72 Hours of Insanity – Summer Writing Madness

Last summer, I took part in the Writer’s Games: a set of writing challenges run by The Writer’s Workout.

Each week, members had 72 hours to write a short story fitting the theme for that event.

Insanity was an understatement!

Topics ranged from mythology to folklore, historical events to ‘it was kind of a funny story’, creative kills and the unvillain! Definitely not your average short story competition.

Still, the gauntlet had been thrown down and it was time to write … frantically.

You can read the winning entries in the group’s anthology: 72 Hours of Insanity – Vol 2. 

Here’s an excerpt of my winning story for Event 3, the objective being to tell a story where a mythical creatures is MISPLACED to its assigned mythical place where it does not belong. I chose the Oni (Japan) to be misplaced in Hyperborea (Greek), and knowing nothing about either topic, the research element ate into that same 72 hours. Told you it was crazy 🙂

friendly-ogreThe Friendly Ogre

     Panos shivered. The hem of his linen tunic fluttered as an extraordinary chill blew through the golden temple. He flattened down the fabric and glanced around for an explanation. Nothing. Nobody. He was alone in the temple, as was usual on such days when the government was in session. His job, to place cushioned pads along the stone pews for the representatives to sit on, demanded an early start. Consequently, he rarely encountered another soul at this hour.

     Darkness took that moment to invade the temple, and together with the cold air still weaving its way through the open structure, Panos noticed the diminishing shine of the golden colonnades and statues. He blinked successively. Never had he seen the capital’s temple lose its sparkle. Before the shadows stole his vision completely he stared at his arm. His olive skin now resembled a plucked goose, and he ran his fingers over the raised lumps, sending another shiver down his spine. “What is happening?” he shouted, his words muffled in icy breath. He raced towards the stone steps on the periphery of the temple and skidded to a halt. The reason for the darkness was a gigantic body, part of which had collapsed over the temple. Moving aside into the sunlight, Panos saw the mass more clearly and the sight stole his breath.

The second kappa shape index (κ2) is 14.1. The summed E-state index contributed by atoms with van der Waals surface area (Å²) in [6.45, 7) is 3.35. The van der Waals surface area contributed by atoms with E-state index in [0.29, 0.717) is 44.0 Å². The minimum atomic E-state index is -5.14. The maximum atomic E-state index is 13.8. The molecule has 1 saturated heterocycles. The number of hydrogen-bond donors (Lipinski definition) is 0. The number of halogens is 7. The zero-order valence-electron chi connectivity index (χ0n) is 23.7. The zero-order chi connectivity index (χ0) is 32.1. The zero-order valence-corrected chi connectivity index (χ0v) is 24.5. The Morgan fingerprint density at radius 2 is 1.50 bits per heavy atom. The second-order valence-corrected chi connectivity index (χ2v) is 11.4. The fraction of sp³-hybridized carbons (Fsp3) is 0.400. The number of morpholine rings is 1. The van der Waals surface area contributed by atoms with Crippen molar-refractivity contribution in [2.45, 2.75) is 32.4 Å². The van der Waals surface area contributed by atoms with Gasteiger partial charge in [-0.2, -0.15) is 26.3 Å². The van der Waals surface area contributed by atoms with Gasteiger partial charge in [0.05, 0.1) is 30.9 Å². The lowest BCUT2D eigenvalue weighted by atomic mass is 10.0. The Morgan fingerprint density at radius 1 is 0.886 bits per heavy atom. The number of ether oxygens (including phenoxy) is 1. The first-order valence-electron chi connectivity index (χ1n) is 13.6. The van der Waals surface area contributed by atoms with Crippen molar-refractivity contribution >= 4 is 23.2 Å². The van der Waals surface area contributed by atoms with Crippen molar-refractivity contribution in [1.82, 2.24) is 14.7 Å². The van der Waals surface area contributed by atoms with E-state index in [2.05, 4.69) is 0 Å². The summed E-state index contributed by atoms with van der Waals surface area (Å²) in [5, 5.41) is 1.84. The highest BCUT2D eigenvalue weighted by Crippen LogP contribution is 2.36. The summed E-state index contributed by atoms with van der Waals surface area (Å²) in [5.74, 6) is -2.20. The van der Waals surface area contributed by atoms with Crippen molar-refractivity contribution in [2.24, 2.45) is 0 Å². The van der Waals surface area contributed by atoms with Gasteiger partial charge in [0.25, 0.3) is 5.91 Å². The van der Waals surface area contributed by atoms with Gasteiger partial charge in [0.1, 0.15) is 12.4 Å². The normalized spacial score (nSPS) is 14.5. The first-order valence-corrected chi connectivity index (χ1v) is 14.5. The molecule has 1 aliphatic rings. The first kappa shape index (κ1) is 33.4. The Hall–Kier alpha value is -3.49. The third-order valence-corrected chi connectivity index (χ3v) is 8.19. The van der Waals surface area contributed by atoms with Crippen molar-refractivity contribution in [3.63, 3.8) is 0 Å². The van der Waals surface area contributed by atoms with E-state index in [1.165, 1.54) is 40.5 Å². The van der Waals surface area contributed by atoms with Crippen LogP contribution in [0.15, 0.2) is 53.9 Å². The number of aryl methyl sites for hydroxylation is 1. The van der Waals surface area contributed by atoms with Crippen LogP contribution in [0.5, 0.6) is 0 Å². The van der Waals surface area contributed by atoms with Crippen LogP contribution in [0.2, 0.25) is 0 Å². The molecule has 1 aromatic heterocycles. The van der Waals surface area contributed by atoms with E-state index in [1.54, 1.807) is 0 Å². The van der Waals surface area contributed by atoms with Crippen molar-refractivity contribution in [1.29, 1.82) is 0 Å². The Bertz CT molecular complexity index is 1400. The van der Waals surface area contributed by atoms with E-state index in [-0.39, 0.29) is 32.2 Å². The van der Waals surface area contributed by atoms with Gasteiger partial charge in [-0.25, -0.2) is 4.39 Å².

Being of sound mind (honestly), I shall be signing up for more mayhem this year. If you are at all curious, and quite possibly tempted, you can learn more by checking out their website and / or Facebook page.


Featured Author – Amy Reade

As part of the Mystery Authors International group, (#MysteryAI), each month I’m going to feature one of our members and share some of their books, links and maybe even an insight into their writing life.

Amy Reade is the first to take the spotlight, with her latest novel, to be released on February 7th,  The House on Candlewick Lane. amy-reade

USA Today bestselling author Amy M. Reade is a recovering lawyer living in southern New Jersey. The House on Candlewick Lane is the first of The Malice Novels, Amy’s gothic suspense series set in the United Kingdom. The second book in the series, Highland Peril, will be released in the fall of 2017. She is currently at work on the third book. Amy is also the author of Secrets of Hallstead House, The Ghosts of Peppernell Manor, and House of Hanging Jade, all standalones. She loves reading, cooking, and traveling.